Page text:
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The Farm Bill Legalizes Hemp and Almost CBD

The US has finally joined the rest of the world in legalizing the commercial cultivation of industrial hemp. In the past, US companies could only import hemp to produce their products. Several years ago in a prior version of the Farm Bill, Congress authorized hemp cultivation for research purposes. Now, under the 2018 Farm Bill (Section 10113) commercial hemp cultivation can happen on US soil for the first time since the start of prohibition.

The Farm Bill Redefines Hemp & CBD

Under federal law cannabis is either Marihuana or Hemp. Marihuana is Schedule I and completely prohibited. Hemp is not marihuana and legal if it fits the federal definition. Previously it was defined as only the mature cannabis stalks, sterilized seeds, and products made from them so long as they had < .3% THC. Most importantly, this did not include any extracts from these parts of the plant, even CBD.

The 2018 Farm Bill expands Hemp to include any part of the plant with < .3% THC including “extracts, cannabinoids and derivatives.” Thus hemp-derived CBD extracts are no longer Schedule I Marihuana. One important note, the Farm Bill protections only apply if the hemp is produced in accordance with state and federal law. Therefore it is unclear if CBD extracts imported from abroad are still classified as Schedule I Marihuana instead of Hemp.

States Must License Hemp Cultivators & Manufacturers

Under the Farm Bill, states will be responsible for implementing industrial hemp regulations. First though they must submit their regulatory program to the Secretary of Agriculture for federal approval. Once the plan is approved, a state may move forward with licensing hemp cultivation and licensees will be able to sell their products across state lines. Some states already have regulatory plans on the books or in the works. Now is the time to demand your state legalize industrial hemp cultivation.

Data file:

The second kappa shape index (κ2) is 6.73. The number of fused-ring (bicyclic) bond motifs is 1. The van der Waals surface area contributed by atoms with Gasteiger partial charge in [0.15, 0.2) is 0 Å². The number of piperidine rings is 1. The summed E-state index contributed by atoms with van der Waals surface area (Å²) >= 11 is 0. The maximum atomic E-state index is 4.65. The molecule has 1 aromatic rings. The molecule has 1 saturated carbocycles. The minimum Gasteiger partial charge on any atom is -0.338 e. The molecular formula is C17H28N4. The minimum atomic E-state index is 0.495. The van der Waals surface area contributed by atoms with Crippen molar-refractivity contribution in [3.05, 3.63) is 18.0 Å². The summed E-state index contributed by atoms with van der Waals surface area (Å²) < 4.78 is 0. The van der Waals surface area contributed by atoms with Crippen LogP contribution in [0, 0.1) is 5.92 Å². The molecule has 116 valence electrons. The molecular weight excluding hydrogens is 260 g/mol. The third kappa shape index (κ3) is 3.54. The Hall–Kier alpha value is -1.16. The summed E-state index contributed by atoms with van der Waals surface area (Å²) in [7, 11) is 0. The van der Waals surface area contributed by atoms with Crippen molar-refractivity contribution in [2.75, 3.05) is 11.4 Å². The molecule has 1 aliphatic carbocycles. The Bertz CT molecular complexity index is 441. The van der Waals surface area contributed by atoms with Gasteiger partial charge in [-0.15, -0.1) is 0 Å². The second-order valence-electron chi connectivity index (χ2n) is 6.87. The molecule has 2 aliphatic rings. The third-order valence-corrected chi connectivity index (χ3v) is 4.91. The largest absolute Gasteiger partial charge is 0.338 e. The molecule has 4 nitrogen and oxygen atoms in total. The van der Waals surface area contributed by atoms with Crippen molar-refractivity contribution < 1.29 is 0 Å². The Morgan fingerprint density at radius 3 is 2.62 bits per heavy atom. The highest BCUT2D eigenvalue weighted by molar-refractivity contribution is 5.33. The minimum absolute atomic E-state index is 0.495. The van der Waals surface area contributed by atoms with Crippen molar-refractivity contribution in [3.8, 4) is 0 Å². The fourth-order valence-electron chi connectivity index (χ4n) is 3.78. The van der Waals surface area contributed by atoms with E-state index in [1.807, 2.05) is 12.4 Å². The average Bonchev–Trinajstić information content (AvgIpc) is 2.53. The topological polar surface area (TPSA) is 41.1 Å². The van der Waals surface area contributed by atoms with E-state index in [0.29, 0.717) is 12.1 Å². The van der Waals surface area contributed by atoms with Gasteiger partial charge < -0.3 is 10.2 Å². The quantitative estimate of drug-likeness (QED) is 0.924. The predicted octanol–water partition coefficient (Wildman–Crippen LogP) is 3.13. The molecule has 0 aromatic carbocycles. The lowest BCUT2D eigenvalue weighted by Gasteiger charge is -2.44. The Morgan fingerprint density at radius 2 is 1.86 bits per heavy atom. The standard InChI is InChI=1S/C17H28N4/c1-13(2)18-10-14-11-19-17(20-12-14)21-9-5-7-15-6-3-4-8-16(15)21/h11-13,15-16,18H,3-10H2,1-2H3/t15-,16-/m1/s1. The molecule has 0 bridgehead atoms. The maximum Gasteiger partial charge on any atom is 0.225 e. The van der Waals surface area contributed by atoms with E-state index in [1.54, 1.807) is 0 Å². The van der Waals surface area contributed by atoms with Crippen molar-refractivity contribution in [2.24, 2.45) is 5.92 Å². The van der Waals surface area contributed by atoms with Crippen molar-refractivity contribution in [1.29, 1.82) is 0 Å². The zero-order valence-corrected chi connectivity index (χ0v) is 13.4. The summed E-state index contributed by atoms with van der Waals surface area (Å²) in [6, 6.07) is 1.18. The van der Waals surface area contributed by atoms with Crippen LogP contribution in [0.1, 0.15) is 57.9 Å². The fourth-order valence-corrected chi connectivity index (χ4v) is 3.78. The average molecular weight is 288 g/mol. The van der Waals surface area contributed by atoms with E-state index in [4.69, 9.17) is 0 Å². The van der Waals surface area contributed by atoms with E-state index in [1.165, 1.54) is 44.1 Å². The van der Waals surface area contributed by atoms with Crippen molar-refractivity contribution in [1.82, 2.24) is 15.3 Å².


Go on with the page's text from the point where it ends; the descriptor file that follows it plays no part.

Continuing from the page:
Isn’t CBD Already Legal Across All 50 States?

NOPE! Until the 2018 Farm Bill, CBD was Schedule I under federal law. Additionally, all states classify CBD as marijuana and it is illegal unless the state allows medical or adult use, even hemp-derived CBD. Click here to learn why CBD products are everywhere.

Marihuana & CBD with >.3% THC are Still Schedule I

Both “Marihuana” and THC are separate Schedule I drugs. THC in Hemp is still Schedule I, but the < .3% THC is exempted.

Marihuana CBD was considered marihuana

In 2018 the DEA declared that CBD is included in the definition of Marihuana and thus is Schedule I. Prior to the 2018 Farm Bill, Marihuana included any extract from the resin of the cannabis plant, including CBD extracts (fn 5). The source of the resin, cannabis flowers or hemp, did not matter. Hemp extracts from other legal parts of the plant were not Schedule I, but the DEA stated that this is impracticable because hemp generally does not contain enough CBD in resin or any other parts of the plant to extract more than a few parts per million.